Reading Journal: "Red Pottage"
Mary Cholmondeley, Red Pottage. Virago Modern Classics 1985. Originally published in 1899.
Early in Red Pottage, Lord Newhaven confronts his unfaithful wife. During their conversation, which takes place in her bedroom, Lord Newhaven picks up a book—"an Imitation of Christ, bound in that peculiar shade of lilac which at that moment prevailed." It's a small, but telling detail, since Cholmondeley's novel is about what is real and what is imitation, what is true Christian behavior and what is pious cant, what is genuine and what is merely fashionable.
In a few pages, we are introduced to Sybell Loftus, a superficial woman who, Cholmondeley tells us archly, "had not the horrid perception of difference between the real and the imitation which spoils the lives of many." At Sybell's party, the conversation turns to Hester Gresley, a young woman who has written a popular novel set in the slums of east London. One of the pseudo-intellectuals at the party condemns the novel, saying, "it is a misfortune to the cause of suffering humanity—to our cause—when the books which pretend to set forth certain phases of its existence are written by persons entirely ignorant of the life they describe."
"To me they seem real," says Miss Gresley's friend, Rachel West.
Rachel has lived for many years in the slums of east London, working as a seamstress, before receiving an unexpected inheritance. An unexpected inheritance, an affair, a suicide pact—Cholmondeley's novel is full of elements of late Victorian sensation novels , but it's also a biting satire of society, a romance, and a novel of ideas. Cholmondeley is interested in the truth of art, the power of sympathy, and the plight of unmarried women.
At the heart of the novel is the theme of friendship between women. In a particularly heartfelt passage, Cholmondeley writes: "Here and there among its numberless counterfeits a friendship rises up between two women which sustains the life of both, which is still young when life is waning, which man's love and motherhood cannot displace nor death annihilate; a friendship which is not the solitary affection of an empty heart nor the deepest affection of a full one, but which nevertheless lightens the burdens of this world and lays its pure hand on the next." Red Pottage is dedicated to Cholmondeley's sister Victoria. It is interesting to see how sustaining the bond of sisterhood was to the New Women of the 1890s as they tested their independence, and began to claim their rights as individuals and their voices as writers.*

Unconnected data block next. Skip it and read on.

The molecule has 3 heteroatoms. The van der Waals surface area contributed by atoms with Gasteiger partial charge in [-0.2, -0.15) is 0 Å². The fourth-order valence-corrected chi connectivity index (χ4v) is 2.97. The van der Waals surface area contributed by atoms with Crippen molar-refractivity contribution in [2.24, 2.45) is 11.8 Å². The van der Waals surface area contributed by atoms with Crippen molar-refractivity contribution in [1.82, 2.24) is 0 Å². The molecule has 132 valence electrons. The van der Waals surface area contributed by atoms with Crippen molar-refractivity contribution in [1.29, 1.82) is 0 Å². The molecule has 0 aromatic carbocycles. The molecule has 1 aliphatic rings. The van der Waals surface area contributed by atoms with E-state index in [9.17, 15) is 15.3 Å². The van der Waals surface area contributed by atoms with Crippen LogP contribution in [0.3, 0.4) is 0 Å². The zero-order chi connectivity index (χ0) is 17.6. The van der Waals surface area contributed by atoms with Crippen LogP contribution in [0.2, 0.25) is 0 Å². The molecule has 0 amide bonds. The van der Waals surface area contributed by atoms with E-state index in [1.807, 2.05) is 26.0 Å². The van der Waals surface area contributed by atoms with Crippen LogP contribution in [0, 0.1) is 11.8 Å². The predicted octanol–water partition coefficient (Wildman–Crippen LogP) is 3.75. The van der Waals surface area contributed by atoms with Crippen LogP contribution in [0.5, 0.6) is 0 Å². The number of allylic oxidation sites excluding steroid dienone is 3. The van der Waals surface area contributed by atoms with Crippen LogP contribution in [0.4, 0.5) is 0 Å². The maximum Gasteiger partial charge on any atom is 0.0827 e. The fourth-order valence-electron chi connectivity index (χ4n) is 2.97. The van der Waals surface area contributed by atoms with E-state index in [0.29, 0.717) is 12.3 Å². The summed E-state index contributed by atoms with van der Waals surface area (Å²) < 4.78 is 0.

In Red Pottage, Hester dedicates her second novel, which she describes as being like a child to her, to Rachel. There is almost a kind of spiritual and intellectual marriage between the two women that sustains them through all of the sensations and setbacks of the novel's ingenious plot.
One other of Cholmondeley's novels is currently in print, her 1893 novel Diana Tempest, published by Valancourt Press. Red Pottage was a massive bestseller in both England and America in 1899. Like many of the novels I review on this blog, I believe it should still be more widely read.
*The Cholmondeley sisters were also intimate friends with the novelist sisters Jane and Mary Findlater.